We usually think of pulp magazines as selling themselves — that their garish, often lurid covers splashed across newsstands were all it took to propel the fiction magazines into the hands of eager readers.
But pulp publishers weren’t satisfied with simply relying on the magazines themselves. They turned to tried-and-true methods of advertising.
Think of this as installment four of a series on “selling” the pulp magazines to readers.
The first post, “Selling the pulps with posters,” was way back in July 2014. “Selling the pulps with posters, II” appeared this past December. In both of those posts I took at look at posters that pulp publishers gave to magazine vendors to promote sales.
A couple of weeks after that first post in 2014, “Ads for The Shadow” featured a collection of full-page ads for The Shadow Magazine that appeared in Picture Play, a movie-fan magazine published by Street & Smith Publications Inc.
We return to the pages of Picture Play today with a look at a few full-page ads for other Street & Smith pulps.Read More
It’s easy to think of the pulp magazines as solitary items today — 70, 80, 90 or more years after they were for sale on newsstands — and forget that there was a whole business behind them. There were writers, artists, editors, publishers, printers, secretaries, vendors, and others who depended on getting magazines sold so that they could get paid.
Just like with retailers today, pulp publishers in the first half of the 20th century had to advertise to make readers eager to shell out their nickels, dimes, or quarters for the latest fiction magazine. The covers did a lot of the selling, but posters provided a larger canvas to promote the magazines, one that could be seen farther away.
A couple of years ago, I featured a selection of posters that publishers used to advertise their pulp magazines. I thought it would be fun to take look at a few more.Read More
Science-fiction author Paul A. Carter died Monday, Nov. 28, 2016, in Kingman, Ariz. He was 90.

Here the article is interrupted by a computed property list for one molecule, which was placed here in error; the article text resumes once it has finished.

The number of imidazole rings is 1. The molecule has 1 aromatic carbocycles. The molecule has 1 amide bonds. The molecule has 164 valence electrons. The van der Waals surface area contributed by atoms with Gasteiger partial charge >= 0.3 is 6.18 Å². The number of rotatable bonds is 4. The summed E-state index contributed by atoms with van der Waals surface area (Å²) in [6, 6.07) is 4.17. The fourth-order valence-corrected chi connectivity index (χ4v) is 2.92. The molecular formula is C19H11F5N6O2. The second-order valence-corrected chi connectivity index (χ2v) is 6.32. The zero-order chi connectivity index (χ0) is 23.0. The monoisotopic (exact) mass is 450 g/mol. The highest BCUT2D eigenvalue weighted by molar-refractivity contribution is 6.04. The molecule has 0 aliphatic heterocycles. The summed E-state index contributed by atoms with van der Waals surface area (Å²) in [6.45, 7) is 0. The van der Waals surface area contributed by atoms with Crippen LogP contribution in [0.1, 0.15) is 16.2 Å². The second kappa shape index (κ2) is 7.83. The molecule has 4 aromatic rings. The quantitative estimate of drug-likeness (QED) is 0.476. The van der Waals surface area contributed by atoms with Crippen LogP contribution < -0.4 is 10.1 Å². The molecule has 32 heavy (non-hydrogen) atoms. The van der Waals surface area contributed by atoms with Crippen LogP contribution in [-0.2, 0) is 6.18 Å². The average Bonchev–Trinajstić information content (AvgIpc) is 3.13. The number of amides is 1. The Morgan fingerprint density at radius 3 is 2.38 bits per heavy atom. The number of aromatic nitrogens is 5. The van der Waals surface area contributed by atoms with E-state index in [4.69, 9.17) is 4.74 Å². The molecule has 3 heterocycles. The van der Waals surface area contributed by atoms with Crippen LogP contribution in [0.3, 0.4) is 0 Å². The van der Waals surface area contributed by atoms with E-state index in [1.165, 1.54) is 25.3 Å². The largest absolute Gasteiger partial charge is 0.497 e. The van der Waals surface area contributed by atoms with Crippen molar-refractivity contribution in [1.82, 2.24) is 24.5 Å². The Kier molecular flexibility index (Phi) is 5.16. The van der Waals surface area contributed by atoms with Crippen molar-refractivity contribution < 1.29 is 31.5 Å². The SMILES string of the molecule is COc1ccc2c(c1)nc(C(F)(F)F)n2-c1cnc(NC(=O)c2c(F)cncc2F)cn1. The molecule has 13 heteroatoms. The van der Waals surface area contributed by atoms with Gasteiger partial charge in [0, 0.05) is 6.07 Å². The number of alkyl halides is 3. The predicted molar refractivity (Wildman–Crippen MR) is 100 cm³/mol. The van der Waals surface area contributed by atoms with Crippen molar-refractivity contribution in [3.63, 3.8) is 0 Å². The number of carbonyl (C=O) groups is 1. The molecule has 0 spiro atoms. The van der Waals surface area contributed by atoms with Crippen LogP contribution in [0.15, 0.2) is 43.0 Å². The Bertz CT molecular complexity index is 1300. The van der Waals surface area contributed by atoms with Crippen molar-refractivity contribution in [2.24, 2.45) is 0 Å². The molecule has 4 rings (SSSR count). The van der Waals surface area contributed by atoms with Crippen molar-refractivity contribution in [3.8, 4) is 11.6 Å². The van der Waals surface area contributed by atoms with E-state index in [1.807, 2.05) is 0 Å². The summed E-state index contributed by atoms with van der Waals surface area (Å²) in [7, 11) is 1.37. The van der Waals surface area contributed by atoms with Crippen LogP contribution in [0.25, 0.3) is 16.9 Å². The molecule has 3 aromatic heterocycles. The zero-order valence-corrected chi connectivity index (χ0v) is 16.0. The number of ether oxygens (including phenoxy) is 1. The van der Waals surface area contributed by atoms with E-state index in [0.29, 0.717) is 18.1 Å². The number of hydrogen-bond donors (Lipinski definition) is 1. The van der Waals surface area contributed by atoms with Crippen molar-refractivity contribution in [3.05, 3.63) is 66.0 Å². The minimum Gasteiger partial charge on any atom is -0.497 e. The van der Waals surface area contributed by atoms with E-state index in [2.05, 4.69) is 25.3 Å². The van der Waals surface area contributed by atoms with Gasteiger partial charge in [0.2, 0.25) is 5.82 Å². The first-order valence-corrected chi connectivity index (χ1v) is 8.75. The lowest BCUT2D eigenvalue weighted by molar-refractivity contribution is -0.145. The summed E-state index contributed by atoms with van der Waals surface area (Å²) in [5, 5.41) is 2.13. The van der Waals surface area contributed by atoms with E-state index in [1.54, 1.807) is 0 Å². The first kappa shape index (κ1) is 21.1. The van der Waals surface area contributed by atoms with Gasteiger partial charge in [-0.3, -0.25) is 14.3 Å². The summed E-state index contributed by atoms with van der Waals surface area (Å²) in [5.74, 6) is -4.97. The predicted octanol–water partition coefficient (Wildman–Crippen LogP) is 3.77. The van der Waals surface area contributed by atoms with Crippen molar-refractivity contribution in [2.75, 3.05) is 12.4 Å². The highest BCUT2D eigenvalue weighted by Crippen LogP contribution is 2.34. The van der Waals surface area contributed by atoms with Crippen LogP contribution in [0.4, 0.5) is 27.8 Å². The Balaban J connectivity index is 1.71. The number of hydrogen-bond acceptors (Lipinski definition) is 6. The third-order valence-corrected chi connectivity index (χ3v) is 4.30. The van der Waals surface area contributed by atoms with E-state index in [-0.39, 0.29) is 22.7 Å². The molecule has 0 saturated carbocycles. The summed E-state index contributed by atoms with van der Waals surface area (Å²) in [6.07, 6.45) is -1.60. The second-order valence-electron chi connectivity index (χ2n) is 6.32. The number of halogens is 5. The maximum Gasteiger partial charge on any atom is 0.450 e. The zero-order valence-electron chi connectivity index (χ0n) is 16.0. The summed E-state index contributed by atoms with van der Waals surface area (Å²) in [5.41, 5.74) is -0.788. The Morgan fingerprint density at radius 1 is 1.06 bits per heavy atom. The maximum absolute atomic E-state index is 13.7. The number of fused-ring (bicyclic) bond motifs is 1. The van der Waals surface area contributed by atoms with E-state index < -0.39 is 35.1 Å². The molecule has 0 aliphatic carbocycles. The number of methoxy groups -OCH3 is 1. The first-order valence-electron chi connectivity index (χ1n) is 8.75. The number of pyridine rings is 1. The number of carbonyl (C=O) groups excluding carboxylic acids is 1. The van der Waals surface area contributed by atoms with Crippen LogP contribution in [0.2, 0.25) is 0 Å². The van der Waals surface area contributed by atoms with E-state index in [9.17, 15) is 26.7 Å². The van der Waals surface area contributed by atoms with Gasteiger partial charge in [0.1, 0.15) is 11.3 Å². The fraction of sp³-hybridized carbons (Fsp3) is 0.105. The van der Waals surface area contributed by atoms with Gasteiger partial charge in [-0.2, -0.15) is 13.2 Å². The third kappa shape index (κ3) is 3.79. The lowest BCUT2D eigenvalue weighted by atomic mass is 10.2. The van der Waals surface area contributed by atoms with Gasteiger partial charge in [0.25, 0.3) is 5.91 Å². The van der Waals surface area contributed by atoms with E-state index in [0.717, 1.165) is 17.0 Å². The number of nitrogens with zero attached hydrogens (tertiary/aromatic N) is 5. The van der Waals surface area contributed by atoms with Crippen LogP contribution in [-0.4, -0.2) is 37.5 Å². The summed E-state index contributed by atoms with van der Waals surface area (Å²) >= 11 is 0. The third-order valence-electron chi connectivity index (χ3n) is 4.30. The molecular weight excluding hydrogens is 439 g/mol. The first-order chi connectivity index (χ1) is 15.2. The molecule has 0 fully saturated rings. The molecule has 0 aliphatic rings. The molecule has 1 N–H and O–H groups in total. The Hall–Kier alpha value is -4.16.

Carter’s earliest work of fiction, “The Last Objective,” appeared in the August 1946 number of Astounding, though he had numerous letters published in a number of sf pulps prior to that. “The Last Objective” was adapted in 1951 for NBC radio’s Dimension X anthology series.
In addition to writing fiction for the pulps and, later, digests, Carter authored The Creation of Tomorrow: Fifty Years of Magazine Science Fiction, published in 1977. It looked at the impact of pulp magazines on the genre of sf from the 1920s through the 1970s. Kirkus Review, at the time, called The Creation of Tomorrow “an important book: invaluable from a bibliographer’s standpoint, of commanding interest for any serious student of science fiction.”Read More
The pulps are more than just the stories and characters depicted on the covers and inside of the magazines.
The pulps are the thousands of writers, artists, and editors who churned out the popular fiction magazines from 1896 through the mid-1950s.
Around this time in 2012, I started noting the anniversaries of births and deaths of pulp writers, artists, and editors on ThePulp.Net’s Facebook page and in its Twitter feed. It started out with just a few a month as I began collecting names and dates in a spreadsheet.Read More
CTHULHU McCTHULHUFACE? I’m sure you heard the entertaining results of the United Kingdom Science Ministry’s online poll to name its new research ship: Boaty McBoatface. Well, you may have missed voting in 2014 on what to name the daughter of web developer Stephen McLaughlin. But a bunch of H.P. Lovecraft fans didn’t.
The website Vox rounds up “Boaty McBoatface and the history of internet naming fiascos.” McLaughlin’s poll is among the list. The winning name: Cthulhu.Read More
Last month, I took a look at a pair of sf stories from 1940s that featured mutants. The premise of the post being that the X-Men weren’t the first time mutants — or evolved humans — appeared in popular fiction.
No doubt, consciously or not, pulp sf stories provided a lot of inspiration for the X-Men , just as the magazines had done for Superman, Batman, and many other comic-book heroes. (You have to remember that many of the early comic-book writers, illustrators, and editors had pulp magazine backgrounds, and if they didn’t, they were likely avid pulp readers.)
Several newsgroup comments after my first post suggested two other stories as precursors to the X-Men. Shelby Vick over in the PulpMags group at Yahoo and Charlie Eckhaus in the FictionMags group both mentioned the Children of the Atom series, which ran in Astounding Science Fiction from 1948 to 1950. And FictionMag’s Art Lortie mentioned “Dragon’s Island,” an abridged version of which ran in the June 1952 number of Startling Stories.Read More